updated on 01 June 2021
To be eligible for a postgraduate student loan, the GDL must be combined with an added master’s qualification. This is also the case for the LPC – neither course qualifies for the postgraduate loan scheme on its own, but becomes eligible when combined with a master’s.
Many law schools offer LLM GDLs and LPCs, which add a master's qualification by requiring students to complete an extra dissertation-style module. The SQE is a system of exams, not a course in itself, so it is not possible to take out a postgraduate student loan to cover the fees to take SQE1 and SQE2. However, the various optional SQE preparation courses being developed by different law schools will also include the option to combine with a master’s, making them eligible for the postgraduate loan in the same way as the GDL and LPC. See LawCareers.Net’s feature for more information on SQE preparation courses and why they are ‘optional’.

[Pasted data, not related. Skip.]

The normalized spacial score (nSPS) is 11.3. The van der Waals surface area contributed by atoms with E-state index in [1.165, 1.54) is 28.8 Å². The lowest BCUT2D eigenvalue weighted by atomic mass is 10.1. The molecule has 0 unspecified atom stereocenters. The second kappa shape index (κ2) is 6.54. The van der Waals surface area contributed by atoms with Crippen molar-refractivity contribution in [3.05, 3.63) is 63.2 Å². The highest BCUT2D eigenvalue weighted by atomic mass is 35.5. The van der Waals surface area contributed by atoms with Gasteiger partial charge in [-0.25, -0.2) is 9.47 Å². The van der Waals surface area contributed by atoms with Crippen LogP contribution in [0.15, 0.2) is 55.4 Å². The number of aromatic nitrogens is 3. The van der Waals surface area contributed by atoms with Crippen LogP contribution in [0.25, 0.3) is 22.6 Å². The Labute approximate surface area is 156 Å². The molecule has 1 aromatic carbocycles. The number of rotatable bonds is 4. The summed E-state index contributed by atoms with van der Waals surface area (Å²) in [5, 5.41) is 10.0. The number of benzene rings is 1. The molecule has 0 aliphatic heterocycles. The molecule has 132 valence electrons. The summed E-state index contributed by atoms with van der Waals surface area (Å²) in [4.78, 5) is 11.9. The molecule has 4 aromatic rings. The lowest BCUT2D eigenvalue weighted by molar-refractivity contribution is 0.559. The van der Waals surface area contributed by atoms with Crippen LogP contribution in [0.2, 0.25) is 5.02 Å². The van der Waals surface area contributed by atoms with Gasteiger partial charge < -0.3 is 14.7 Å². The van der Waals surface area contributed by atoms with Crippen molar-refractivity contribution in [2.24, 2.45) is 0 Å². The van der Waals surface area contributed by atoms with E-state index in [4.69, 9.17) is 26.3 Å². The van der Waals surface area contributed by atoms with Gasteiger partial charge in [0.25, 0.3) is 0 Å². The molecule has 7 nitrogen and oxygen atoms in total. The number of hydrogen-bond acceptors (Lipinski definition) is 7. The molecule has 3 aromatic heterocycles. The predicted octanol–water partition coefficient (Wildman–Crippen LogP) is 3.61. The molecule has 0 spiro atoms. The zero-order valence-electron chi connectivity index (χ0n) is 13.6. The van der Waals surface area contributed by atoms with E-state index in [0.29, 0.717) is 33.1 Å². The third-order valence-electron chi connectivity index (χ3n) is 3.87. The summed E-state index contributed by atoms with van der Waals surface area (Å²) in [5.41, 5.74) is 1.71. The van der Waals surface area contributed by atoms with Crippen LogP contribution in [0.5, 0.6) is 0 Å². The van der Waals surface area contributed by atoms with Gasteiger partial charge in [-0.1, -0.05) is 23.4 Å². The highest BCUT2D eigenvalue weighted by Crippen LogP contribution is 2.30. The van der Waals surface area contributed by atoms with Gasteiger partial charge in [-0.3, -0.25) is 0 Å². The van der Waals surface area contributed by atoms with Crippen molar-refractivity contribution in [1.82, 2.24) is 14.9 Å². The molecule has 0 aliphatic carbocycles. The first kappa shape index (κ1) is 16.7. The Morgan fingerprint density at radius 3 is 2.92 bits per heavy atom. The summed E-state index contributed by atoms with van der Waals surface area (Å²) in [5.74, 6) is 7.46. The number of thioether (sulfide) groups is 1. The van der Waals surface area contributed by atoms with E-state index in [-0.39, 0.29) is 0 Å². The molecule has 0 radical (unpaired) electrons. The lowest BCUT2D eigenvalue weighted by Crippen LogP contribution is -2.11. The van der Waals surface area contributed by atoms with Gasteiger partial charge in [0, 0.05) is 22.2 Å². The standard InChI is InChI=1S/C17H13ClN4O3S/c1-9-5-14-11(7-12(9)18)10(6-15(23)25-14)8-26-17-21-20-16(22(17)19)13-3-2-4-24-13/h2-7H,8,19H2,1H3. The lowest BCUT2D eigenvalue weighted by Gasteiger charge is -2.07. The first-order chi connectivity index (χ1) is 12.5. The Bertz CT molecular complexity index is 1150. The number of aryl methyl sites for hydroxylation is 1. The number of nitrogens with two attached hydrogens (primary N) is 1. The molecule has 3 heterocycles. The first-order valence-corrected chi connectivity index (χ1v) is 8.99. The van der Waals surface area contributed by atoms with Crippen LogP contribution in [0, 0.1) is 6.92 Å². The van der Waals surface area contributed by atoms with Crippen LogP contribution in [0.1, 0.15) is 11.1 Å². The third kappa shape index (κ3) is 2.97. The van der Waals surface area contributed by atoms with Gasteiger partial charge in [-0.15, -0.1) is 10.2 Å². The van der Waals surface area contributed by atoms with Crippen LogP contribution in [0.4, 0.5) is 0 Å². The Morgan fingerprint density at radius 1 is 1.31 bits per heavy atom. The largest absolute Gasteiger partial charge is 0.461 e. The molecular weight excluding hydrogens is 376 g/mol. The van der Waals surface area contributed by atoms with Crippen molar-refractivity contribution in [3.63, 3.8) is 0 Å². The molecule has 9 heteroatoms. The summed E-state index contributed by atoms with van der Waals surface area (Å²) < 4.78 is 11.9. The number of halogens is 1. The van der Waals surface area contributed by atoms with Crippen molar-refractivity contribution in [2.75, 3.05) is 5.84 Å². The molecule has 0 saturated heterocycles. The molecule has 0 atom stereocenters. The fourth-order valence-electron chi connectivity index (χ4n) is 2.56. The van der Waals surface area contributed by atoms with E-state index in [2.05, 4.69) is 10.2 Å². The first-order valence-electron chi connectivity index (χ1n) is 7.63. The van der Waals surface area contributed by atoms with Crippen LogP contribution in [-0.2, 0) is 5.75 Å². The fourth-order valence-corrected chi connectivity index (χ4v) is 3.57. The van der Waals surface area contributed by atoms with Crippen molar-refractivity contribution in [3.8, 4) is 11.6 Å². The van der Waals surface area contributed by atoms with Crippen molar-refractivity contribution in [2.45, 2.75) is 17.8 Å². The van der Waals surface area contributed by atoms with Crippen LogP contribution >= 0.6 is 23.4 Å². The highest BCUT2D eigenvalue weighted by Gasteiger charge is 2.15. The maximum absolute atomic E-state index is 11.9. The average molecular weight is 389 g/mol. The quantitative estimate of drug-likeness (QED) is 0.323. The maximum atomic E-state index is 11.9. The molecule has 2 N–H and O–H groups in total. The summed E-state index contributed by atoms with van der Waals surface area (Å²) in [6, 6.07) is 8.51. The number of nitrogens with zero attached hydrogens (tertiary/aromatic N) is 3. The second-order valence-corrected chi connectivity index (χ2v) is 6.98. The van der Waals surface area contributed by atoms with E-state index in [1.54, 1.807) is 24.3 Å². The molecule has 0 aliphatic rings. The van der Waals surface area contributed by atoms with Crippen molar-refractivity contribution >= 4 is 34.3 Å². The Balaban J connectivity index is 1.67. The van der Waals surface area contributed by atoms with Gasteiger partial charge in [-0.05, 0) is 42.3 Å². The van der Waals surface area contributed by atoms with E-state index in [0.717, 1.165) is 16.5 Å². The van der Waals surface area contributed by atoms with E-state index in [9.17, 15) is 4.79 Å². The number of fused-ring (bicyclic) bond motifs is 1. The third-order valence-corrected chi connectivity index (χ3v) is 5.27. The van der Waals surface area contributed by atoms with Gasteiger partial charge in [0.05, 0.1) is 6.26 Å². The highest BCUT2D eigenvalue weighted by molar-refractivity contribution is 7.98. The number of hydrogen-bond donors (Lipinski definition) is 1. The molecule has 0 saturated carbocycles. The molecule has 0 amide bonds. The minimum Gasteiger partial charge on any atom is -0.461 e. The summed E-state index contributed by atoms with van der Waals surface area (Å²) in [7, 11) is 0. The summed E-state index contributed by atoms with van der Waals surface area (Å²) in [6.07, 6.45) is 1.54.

As well as the postgraduate loan, all law schools offer scholarships, so you should investigate these first to see if you are eligible. Some universities work with loan companies such as Future Finance to help students access loans. It is also possible to study for postgraduate legal qualifications part-time, enabling students to combine study with working.
Local authority grants are another avenue to explore. Your local authority will be able to provide you with details of mandatory and discretionary award policies. This will include courses which the authority considers suitable for the purposes of financial support. The GDL is categorised as a discretionary award. These awards are limited and you should check with your local authority when to apply.
However, LawCareers.Net always recommends applying for a training contract before forking out for these expensive courses. It is common for firms to pay future trainees' GDL and LPC fees and a number of larger firms also offer a maintenance grant to fund living costs while you complete your studies. Having a training contract already lined up will take a lot of the stress out of the postgraduate finance issue. Even if your employer doesn't sponsor the course, at least you know that you will have a guaranteed job at the end of your studies, while you could also ask them about a potential loan, which you will pay back once you start your training contract.